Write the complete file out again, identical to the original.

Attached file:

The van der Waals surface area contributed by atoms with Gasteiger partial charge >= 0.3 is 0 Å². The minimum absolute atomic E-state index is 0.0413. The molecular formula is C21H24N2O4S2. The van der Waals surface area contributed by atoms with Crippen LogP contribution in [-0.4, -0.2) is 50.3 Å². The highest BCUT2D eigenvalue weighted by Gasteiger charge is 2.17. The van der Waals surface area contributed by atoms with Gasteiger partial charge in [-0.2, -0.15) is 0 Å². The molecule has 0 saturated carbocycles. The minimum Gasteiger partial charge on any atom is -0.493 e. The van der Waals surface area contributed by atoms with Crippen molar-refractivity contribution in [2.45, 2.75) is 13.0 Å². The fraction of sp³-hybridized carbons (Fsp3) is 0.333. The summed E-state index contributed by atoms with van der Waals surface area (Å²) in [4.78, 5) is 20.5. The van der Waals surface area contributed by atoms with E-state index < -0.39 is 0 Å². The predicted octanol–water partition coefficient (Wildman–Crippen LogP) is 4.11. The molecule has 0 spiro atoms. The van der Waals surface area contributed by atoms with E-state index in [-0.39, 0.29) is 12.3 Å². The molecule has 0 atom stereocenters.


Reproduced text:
The van der Waals surface area contributed by atoms with Gasteiger partial charge >= 0.3 is 0 Å². The minimum absolute atomic E-state index is 0.0413. The molecular formula is C21H24N2O4S2. The van der Waals surface area contributed by atoms with Crippen LogP contribution in [-0.4, -0.2) is 50.3 Å². The highest BCUT2D eigenvalue weighted by Gasteiger charge is 2.17. The van der Waals surface area contributed by atoms with Gasteiger partial charge in [-0.2, -0.15) is 0 Å². The molecule has 0 saturated carbocycles. The minimum Gasteiger partial charge on any atom is -0.493 e. The van der Waals surface area contributed by atoms with Crippen molar-refractivity contribution in [2.45, 2.75) is 13.0 Å². The fraction of sp³-hybridized carbons (Fsp3) is 0.333. The summed E-state index contributed by atoms with van der Waals surface area (Å²) in [4.78, 5) is 20.5. The van der Waals surface area contributed by atoms with E-state index < -0.39 is 0 Å². The predicted octanol–water partition coefficient (Wildman–Crippen LogP) is 4.11. The molecule has 0 spiro atoms. The van der Waals surface area contributed by atoms with E-state index in [-0.39, 0.29) is 12.3 Å². The molecule has 0 atom stereocenters.